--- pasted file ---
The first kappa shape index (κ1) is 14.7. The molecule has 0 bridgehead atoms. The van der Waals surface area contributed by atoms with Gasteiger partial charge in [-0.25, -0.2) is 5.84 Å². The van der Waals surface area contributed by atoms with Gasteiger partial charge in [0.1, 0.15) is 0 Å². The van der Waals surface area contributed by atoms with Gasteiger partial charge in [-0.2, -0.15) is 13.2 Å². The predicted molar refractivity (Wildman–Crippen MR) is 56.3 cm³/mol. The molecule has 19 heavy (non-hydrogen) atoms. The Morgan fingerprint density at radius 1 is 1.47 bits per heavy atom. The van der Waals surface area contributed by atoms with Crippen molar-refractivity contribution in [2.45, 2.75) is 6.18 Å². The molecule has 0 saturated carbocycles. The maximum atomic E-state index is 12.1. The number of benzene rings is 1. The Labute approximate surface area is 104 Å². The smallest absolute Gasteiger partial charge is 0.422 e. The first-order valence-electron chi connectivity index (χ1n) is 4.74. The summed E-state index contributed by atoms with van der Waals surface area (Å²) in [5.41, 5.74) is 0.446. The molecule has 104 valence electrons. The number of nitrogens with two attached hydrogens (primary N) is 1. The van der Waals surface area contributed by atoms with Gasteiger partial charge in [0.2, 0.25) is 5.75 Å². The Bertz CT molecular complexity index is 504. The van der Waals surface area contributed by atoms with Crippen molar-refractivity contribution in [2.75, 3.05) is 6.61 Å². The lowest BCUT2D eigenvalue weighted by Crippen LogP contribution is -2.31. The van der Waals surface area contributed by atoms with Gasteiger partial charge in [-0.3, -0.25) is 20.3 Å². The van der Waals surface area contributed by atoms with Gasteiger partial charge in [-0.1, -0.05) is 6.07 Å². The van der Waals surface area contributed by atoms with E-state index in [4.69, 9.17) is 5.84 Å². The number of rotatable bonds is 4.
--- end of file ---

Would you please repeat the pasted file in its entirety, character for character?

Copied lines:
The first kappa shape index (κ1) is 14.7. The molecule has 0 bridgehead atoms. The van der Waals surface area contributed by atoms with Gasteiger partial charge in [-0.25, -0.2) is 5.84 Å². The van der Waals surface area contributed by atoms with Gasteiger partial charge in [0.1, 0.15) is 0 Å². The van der Waals surface area contributed by atoms with Gasteiger partial charge in [-0.2, -0.15) is 13.2 Å². The predicted molar refractivity (Wildman–Crippen MR) is 56.3 cm³/mol. The molecule has 19 heavy (non-hydrogen) atoms. The Morgan fingerprint density at radius 1 is 1.47 bits per heavy atom. The van der Waals surface area contributed by atoms with Crippen molar-refractivity contribution in [2.45, 2.75) is 6.18 Å². The molecule has 0 saturated carbocycles. The maximum atomic E-state index is 12.1. The number of benzene rings is 1. The Labute approximate surface area is 104 Å². The smallest absolute Gasteiger partial charge is 0.422 e. The first-order valence-electron chi connectivity index (χ1n) is 4.74. The summed E-state index contributed by atoms with van der Waals surface area (Å²) in [5.41, 5.74) is 0.446. The molecule has 104 valence electrons. The number of nitrogens with two attached hydrogens (primary N) is 1. The van der Waals surface area contributed by atoms with Gasteiger partial charge in [0.2, 0.25) is 5.75 Å². The Bertz CT molecular complexity index is 504. The van der Waals surface area contributed by atoms with Crippen molar-refractivity contribution in [2.75, 3.05) is 6.61 Å². The lowest BCUT2D eigenvalue weighted by Crippen LogP contribution is -2.31. The van der Waals surface area contributed by atoms with Gasteiger partial charge in [-0.3, -0.25) is 20.3 Å². The van der Waals surface area contributed by atoms with Gasteiger partial charge in [-0.1, -0.05) is 6.07 Å². The van der Waals surface area contributed by atoms with E-state index in [4.69, 9.17) is 5.84 Å². The number of rotatable bonds is 4.